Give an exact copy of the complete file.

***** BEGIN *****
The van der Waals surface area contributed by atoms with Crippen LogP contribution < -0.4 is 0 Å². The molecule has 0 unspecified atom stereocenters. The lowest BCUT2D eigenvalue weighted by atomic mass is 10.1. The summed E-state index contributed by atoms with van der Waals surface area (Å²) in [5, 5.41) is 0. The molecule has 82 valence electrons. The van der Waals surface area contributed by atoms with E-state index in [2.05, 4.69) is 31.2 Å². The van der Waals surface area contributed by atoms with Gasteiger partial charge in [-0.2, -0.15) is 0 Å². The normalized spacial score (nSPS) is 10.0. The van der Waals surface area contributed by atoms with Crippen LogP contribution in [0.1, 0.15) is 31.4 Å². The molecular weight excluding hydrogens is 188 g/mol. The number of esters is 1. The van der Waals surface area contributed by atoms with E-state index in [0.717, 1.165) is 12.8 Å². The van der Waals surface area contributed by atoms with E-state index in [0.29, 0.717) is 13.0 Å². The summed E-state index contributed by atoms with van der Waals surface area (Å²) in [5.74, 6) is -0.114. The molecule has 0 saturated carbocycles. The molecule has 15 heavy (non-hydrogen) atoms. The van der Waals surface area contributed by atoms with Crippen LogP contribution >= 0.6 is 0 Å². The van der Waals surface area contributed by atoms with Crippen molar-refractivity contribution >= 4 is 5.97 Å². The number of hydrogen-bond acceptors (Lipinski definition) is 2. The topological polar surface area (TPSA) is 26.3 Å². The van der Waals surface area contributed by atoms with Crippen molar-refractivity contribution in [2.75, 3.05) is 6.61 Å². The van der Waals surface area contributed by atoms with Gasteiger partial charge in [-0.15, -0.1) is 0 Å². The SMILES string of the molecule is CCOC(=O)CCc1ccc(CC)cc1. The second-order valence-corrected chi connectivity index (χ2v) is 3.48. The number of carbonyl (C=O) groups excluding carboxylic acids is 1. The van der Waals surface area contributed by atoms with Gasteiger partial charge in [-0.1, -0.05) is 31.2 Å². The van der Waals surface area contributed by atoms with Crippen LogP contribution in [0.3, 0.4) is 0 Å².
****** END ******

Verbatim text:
The van der Waals surface area contributed by atoms with Crippen LogP contribution < -0.4 is 0 Å². The molecule has 0 unspecified atom stereocenters. The lowest BCUT2D eigenvalue weighted by atomic mass is 10.1. The summed E-state index contributed by atoms with van der Waals surface area (Å²) in [5, 5.41) is 0. The molecule has 82 valence electrons. The van der Waals surface area contributed by atoms with E-state index in [2.05, 4.69) is 31.2 Å². The van der Waals surface area contributed by atoms with Gasteiger partial charge in [-0.2, -0.15) is 0 Å². The normalized spacial score (nSPS) is 10.0. The van der Waals surface area contributed by atoms with Crippen LogP contribution in [0.1, 0.15) is 31.4 Å². The molecular weight excluding hydrogens is 188 g/mol. The number of esters is 1. The van der Waals surface area contributed by atoms with E-state index in [0.717, 1.165) is 12.8 Å². The van der Waals surface area contributed by atoms with E-state index in [0.29, 0.717) is 13.0 Å². The summed E-state index contributed by atoms with van der Waals surface area (Å²) in [5.74, 6) is -0.114. The molecule has 0 saturated carbocycles. The molecule has 15 heavy (non-hydrogen) atoms. The van der Waals surface area contributed by atoms with Crippen LogP contribution >= 0.6 is 0 Å². The van der Waals surface area contributed by atoms with Crippen molar-refractivity contribution >= 4 is 5.97 Å². The number of hydrogen-bond acceptors (Lipinski definition) is 2. The topological polar surface area (TPSA) is 26.3 Å². The van der Waals surface area contributed by atoms with Crippen molar-refractivity contribution in [2.75, 3.05) is 6.61 Å². The van der Waals surface area contributed by atoms with Gasteiger partial charge in [-0.15, -0.1) is 0 Å². The SMILES string of the molecule is CCOC(=O)CCc1ccc(CC)cc1. The second-order valence-corrected chi connectivity index (χ2v) is 3.48. The number of carbonyl (C=O) groups excluding carboxylic acids is 1. The van der Waals surface area contributed by atoms with Gasteiger partial charge in [-0.1, -0.05) is 31.2 Å². The van der Waals surface area contributed by atoms with Crippen LogP contribution in [0.3, 0.4) is 0 Å².